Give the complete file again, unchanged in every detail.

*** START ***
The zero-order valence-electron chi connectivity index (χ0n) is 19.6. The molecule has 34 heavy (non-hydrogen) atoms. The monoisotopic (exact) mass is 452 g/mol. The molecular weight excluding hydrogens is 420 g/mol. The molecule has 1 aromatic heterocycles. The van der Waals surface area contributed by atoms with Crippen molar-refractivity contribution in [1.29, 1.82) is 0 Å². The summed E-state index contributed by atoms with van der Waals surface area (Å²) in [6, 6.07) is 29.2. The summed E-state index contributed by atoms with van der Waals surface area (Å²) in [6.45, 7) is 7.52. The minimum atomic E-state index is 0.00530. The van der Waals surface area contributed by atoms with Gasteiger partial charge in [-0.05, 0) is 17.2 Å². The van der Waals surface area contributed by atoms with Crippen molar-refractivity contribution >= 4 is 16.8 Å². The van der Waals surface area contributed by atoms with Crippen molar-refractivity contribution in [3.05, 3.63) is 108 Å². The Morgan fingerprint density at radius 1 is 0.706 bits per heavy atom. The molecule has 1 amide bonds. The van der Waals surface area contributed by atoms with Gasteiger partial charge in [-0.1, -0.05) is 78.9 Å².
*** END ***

The zero-order valence-electron chi connectivity index (χ0n) is 19.6. The molecule has 34 heavy (non-hydrogen) atoms. The monoisotopic (exact) mass is 452 g/mol. The molecular weight excluding hydrogens is 420 g/mol. The molecule has 1 aromatic heterocycles. The van der Waals surface area contributed by atoms with Crippen molar-refractivity contribution in [1.29, 1.82) is 0 Å². The summed E-state index contributed by atoms with van der Waals surface area (Å²) in [6, 6.07) is 29.2. The summed E-state index contributed by atoms with van der Waals surface area (Å²) in [6.45, 7) is 7.52. The minimum atomic E-state index is 0.00530. The van der Waals surface area contributed by atoms with Gasteiger partial charge in [-0.05, 0) is 17.2 Å². The van der Waals surface area contributed by atoms with Crippen molar-refractivity contribution >= 4 is 16.8 Å². The van der Waals surface area contributed by atoms with Crippen molar-refractivity contribution in [3.05, 3.63) is 108 Å². The Morgan fingerprint density at radius 1 is 0.706 bits per heavy atom. The molecule has 1 amide bonds. The van der Waals surface area contributed by atoms with Gasteiger partial charge in [-0.1, -0.05) is 78.9 Å².